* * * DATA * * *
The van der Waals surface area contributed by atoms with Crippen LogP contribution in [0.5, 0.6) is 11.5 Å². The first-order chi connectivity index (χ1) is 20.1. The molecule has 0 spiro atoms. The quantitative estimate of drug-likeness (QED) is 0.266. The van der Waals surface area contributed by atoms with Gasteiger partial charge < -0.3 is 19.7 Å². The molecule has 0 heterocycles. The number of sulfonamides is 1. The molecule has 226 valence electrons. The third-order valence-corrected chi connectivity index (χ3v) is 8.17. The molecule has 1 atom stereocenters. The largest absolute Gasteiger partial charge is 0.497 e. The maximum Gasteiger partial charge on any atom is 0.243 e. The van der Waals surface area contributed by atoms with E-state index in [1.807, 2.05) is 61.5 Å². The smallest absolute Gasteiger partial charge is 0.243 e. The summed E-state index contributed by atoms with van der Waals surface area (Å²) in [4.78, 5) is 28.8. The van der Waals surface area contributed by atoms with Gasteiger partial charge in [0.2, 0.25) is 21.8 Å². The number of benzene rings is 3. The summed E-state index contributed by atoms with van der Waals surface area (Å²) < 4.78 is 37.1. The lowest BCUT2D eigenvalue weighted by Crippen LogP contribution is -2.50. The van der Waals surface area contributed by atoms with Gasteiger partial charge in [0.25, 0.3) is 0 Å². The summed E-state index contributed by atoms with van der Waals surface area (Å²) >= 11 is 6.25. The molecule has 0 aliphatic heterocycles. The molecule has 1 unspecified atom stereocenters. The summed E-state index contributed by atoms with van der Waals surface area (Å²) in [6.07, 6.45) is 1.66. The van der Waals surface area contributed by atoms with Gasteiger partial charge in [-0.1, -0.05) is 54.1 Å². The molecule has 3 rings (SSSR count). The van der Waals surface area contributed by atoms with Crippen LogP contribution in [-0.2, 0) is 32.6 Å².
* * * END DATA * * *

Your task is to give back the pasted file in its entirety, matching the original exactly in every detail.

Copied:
The van der Waals surface area contributed by atoms with Crippen LogP contribution in [0.5, 0.6) is 11.5 Å². The first-order chi connectivity index (χ1) is 20.1. The molecule has 0 spiro atoms. The quantitative estimate of drug-likeness (QED) is 0.266. The van der Waals surface area contributed by atoms with Gasteiger partial charge < -0.3 is 19.7 Å². The molecule has 0 heterocycles. The number of sulfonamides is 1. The molecule has 226 valence electrons. The third-order valence-corrected chi connectivity index (χ3v) is 8.17. The molecule has 1 atom stereocenters. The largest absolute Gasteiger partial charge is 0.497 e. The maximum Gasteiger partial charge on any atom is 0.243 e. The van der Waals surface area contributed by atoms with E-state index in [1.807, 2.05) is 61.5 Å². The smallest absolute Gasteiger partial charge is 0.243 e. The summed E-state index contributed by atoms with van der Waals surface area (Å²) in [4.78, 5) is 28.8. The van der Waals surface area contributed by atoms with Gasteiger partial charge in [0.2, 0.25) is 21.8 Å². The number of benzene rings is 3. The summed E-state index contributed by atoms with van der Waals surface area (Å²) < 4.78 is 37.1. The lowest BCUT2D eigenvalue weighted by Crippen LogP contribution is -2.50. The van der Waals surface area contributed by atoms with Gasteiger partial charge in [0.25, 0.3) is 0 Å². The summed E-state index contributed by atoms with van der Waals surface area (Å²) >= 11 is 6.25. The molecule has 0 aliphatic heterocycles. The molecule has 1 unspecified atom stereocenters. The summed E-state index contributed by atoms with van der Waals surface area (Å²) in [6.07, 6.45) is 1.66. The van der Waals surface area contributed by atoms with Gasteiger partial charge in [-0.1, -0.05) is 54.1 Å². The molecule has 3 rings (SSSR count). The van der Waals surface area contributed by atoms with Crippen LogP contribution in [-0.2, 0) is 32.6 Å².